Over the past two
decades, as the Christian Right has grown in political power in the United
States, there has been parallel growth in support for Israel. A number of
organizations made up of conservative evangelical and Jewish leaders have been
founded, and millions of dollars have been raised and donated to charities in
Now, a new group
plans to take it up a notch, becoming a significant presence in any political
policy debates involving Israel.
In mid-July, while
the Israeli-Hezbollah conflict continued to escalate, Christians United for
Israel (CUFI) -- an organization founded less than six months ago by Texas
evangelist Rev. John C. Hagee, pastor of the 18,000-member Cornerstone Church
in San Antonio, Texas, and the author of "Jerusalem Countdown," a
2006 book about a nuclear-armed Iran -- rolled into Washington, D.C., for its
first major get-together.
More than 3,400
delegates from across the country attended the inaugural meeting.
CUFI kicked off the
gathering on July 19 with its "A Night to Honor Israel" banquet at
the grand ballroom in the Washington Hilton. The festivities attracted a number
of high-profile Israeli and U.S. political leaders, including Israeli
Ambassador Daniel Ayalon, retired Israeli defense chief Lt. Gen. Moshe Yaalon,
and Republican National Committee Chairman Ken Mehlman.
According to a
report posted at Israpundit, Hagee read greetings from President George W. Bush
and Israeli Prime Minister Ehud Olmert. While Bush urged "God [to] bless
and stand by the people of Israel and . . . bless the United States,"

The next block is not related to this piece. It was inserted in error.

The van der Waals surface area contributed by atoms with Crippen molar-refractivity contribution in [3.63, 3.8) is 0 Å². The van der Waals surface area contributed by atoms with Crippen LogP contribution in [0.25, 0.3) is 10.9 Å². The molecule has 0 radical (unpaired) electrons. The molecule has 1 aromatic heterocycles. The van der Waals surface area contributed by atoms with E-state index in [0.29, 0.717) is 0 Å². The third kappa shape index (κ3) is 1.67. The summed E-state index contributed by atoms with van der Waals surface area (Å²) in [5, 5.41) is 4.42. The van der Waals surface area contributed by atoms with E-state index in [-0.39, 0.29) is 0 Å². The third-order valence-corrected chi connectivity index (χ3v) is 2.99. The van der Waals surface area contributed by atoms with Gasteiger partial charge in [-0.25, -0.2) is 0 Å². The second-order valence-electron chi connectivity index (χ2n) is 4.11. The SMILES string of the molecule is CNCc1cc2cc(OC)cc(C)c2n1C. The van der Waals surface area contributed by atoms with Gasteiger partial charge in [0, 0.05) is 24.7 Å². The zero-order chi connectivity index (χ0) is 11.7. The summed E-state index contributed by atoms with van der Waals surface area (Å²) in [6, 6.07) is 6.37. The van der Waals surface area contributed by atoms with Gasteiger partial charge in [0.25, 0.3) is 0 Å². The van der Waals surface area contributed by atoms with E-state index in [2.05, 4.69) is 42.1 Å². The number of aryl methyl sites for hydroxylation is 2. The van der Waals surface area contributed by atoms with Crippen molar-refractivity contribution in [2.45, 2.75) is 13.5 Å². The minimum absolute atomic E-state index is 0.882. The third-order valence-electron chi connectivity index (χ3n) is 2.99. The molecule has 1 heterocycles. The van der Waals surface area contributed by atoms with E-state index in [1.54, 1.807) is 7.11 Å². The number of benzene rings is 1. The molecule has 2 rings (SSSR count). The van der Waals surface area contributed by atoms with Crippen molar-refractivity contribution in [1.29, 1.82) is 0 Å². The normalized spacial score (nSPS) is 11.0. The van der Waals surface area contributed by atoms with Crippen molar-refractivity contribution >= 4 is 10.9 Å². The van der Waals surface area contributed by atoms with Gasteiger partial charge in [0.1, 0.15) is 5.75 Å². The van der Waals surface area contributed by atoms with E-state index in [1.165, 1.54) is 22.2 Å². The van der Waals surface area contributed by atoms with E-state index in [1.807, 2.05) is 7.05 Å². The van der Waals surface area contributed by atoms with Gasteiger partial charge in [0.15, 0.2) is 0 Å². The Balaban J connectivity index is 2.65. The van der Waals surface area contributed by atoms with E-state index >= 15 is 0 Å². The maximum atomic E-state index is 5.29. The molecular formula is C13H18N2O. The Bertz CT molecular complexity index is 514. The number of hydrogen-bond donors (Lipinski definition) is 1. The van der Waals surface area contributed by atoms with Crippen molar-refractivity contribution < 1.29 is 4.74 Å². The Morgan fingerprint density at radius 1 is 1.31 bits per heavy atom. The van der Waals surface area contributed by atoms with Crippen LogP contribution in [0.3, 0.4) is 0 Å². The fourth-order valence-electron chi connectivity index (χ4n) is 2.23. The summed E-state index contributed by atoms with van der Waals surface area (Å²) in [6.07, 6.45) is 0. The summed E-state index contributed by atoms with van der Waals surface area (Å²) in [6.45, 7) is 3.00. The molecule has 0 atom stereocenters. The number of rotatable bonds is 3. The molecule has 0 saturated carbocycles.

Olmert's letter referred to CUFI's "'bold stand at this crisis time,' and
the group's acknowledgment of Israel's biblical 'birthright.'"
The following day,
at a well-attended press conference, Hagee said, "The dots are there to be
connected, and it is not some big thing called terrorism. It is Islamic
fascism; all of the various things and forces that we've seen around the world
are not merely hot spots but they are all part of a theme -- a war against
The news conference
was followed by a trip to Capitol Hill to lobby congressional representatives.
organizations have mostly talked the talk, Hagee's CUFI has set out a bold
agenda and it appears to have the resources and political connections to walk
CUFI aims to not
only establish a visible presence in hundreds of cities throughout all 50
states, but it also intends to recruit activists to lobby on behalf of Israel.
In addition, CUFI
plans to set up an "Israel Rapid Response" network which, through
e-mail, faxes, and phone calls, will make its voice heard by elected officials.
To move CUFI's
agenda from the planning stage to direct action, Hagee brought David Brog -- a
Washington insider -- on board as the organization's executive director. The
hiring of Brog, who is Jewish, the former chief of staff for Pennsylvania
Republican Sen. Arlen Specter and the author of the recently published book
"Standing With Israel: Why Christians Support the Jewish State," was
a shrewd and politically savvy move.
In a recent
interview, Brog noted that he had "admired" Hagee "from
afar," and he explained why, as a Conservative Jew, he would work for a
Christian organization: "I believe this is the most important thing I
could do not only for Israel but for Judeo-Christian civilization today, which
is under threat from radical Islam."
In the preface to
his book, Brog establishes his religious bona fides by maintaining that he is
"not a Messianic Jew or a Jew for Jesus" and that he doesn't
"believe that the Messiah has ever appeared on Earth." He writes that
he "embrace[s]" his "Jewish faith and seek[s] knowledge of my
Creator through the paths and texts provided to me by my Jewish